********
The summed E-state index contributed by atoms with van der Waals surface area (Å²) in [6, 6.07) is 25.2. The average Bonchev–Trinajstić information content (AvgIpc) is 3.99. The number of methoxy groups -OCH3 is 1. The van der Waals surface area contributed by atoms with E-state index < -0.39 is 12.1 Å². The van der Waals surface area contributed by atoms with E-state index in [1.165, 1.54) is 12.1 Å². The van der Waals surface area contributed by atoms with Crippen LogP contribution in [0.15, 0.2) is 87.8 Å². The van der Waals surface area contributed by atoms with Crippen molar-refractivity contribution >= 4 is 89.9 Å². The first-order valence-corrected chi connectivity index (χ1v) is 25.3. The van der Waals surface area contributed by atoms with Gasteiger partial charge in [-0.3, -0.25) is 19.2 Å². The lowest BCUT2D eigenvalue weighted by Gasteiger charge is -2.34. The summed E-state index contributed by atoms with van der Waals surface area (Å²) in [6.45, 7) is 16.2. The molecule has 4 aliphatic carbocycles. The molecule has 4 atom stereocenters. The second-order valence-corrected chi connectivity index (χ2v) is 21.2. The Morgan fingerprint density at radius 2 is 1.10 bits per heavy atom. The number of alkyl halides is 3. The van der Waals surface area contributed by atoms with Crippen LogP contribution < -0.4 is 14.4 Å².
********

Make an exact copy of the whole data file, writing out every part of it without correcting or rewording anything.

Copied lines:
The summed E-state index contributed by atoms with van der Waals surface area (Å²) in [6, 6.07) is 25.2. The average Bonchev–Trinajstić information content (AvgIpc) is 3.99. The number of methoxy groups -OCH3 is 1. The van der Waals surface area contributed by atoms with E-state index < -0.39 is 12.1 Å². The van der Waals surface area contributed by atoms with E-state index in [1.165, 1.54) is 12.1 Å². The van der Waals surface area contributed by atoms with Crippen LogP contribution in [0.15, 0.2) is 87.8 Å². The van der Waals surface area contributed by atoms with Crippen molar-refractivity contribution >= 4 is 89.9 Å². The first-order valence-corrected chi connectivity index (χ1v) is 25.3. The van der Waals surface area contributed by atoms with Gasteiger partial charge in [-0.3, -0.25) is 19.2 Å². The lowest BCUT2D eigenvalue weighted by Gasteiger charge is -2.34. The summed E-state index contributed by atoms with van der Waals surface area (Å²) in [6.45, 7) is 16.2. The molecule has 4 aliphatic carbocycles. The molecule has 4 atom stereocenters. The second-order valence-corrected chi connectivity index (χ2v) is 21.2. The Morgan fingerprint density at radius 2 is 1.10 bits per heavy atom. The number of alkyl halides is 3. The van der Waals surface area contributed by atoms with Crippen LogP contribution < -0.4 is 14.4 Å².